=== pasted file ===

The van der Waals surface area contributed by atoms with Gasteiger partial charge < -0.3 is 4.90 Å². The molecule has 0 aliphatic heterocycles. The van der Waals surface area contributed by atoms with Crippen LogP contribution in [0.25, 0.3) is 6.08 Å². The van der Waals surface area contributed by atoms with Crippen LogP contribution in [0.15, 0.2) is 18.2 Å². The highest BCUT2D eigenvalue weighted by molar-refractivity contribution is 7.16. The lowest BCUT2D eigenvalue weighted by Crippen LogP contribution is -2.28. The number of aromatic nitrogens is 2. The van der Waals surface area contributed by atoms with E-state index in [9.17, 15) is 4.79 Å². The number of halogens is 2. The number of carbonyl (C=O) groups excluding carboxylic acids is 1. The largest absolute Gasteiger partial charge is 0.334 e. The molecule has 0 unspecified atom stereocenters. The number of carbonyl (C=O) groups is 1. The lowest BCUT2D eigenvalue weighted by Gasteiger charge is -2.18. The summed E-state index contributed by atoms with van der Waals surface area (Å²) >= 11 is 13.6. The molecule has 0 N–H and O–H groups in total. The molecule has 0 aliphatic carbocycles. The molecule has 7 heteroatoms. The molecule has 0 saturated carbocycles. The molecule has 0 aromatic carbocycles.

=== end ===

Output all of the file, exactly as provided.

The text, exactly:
The van der Waals surface area contributed by atoms with Gasteiger partial charge < -0.3 is 4.90 Å². The molecule has 0 aliphatic heterocycles. The van der Waals surface area contributed by atoms with Crippen LogP contribution in [0.25, 0.3) is 6.08 Å². The van der Waals surface area contributed by atoms with Crippen LogP contribution in [0.15, 0.2) is 18.2 Å². The highest BCUT2D eigenvalue weighted by molar-refractivity contribution is 7.16. The lowest BCUT2D eigenvalue weighted by Crippen LogP contribution is -2.28. The number of aromatic nitrogens is 2. The van der Waals surface area contributed by atoms with E-state index in [9.17, 15) is 4.79 Å². The number of halogens is 2. The number of carbonyl (C=O) groups excluding carboxylic acids is 1. The largest absolute Gasteiger partial charge is 0.334 e. The molecule has 0 unspecified atom stereocenters. The number of carbonyl (C=O) groups is 1. The lowest BCUT2D eigenvalue weighted by Gasteiger charge is -2.18. The summed E-state index contributed by atoms with van der Waals surface area (Å²) >= 11 is 13.6. The molecule has 0 N–H and O–H groups in total. The molecule has 0 aliphatic carbocycles. The molecule has 7 heteroatoms. The molecule has 0 saturated carbocycles. The molecule has 0 aromatic carbocycles.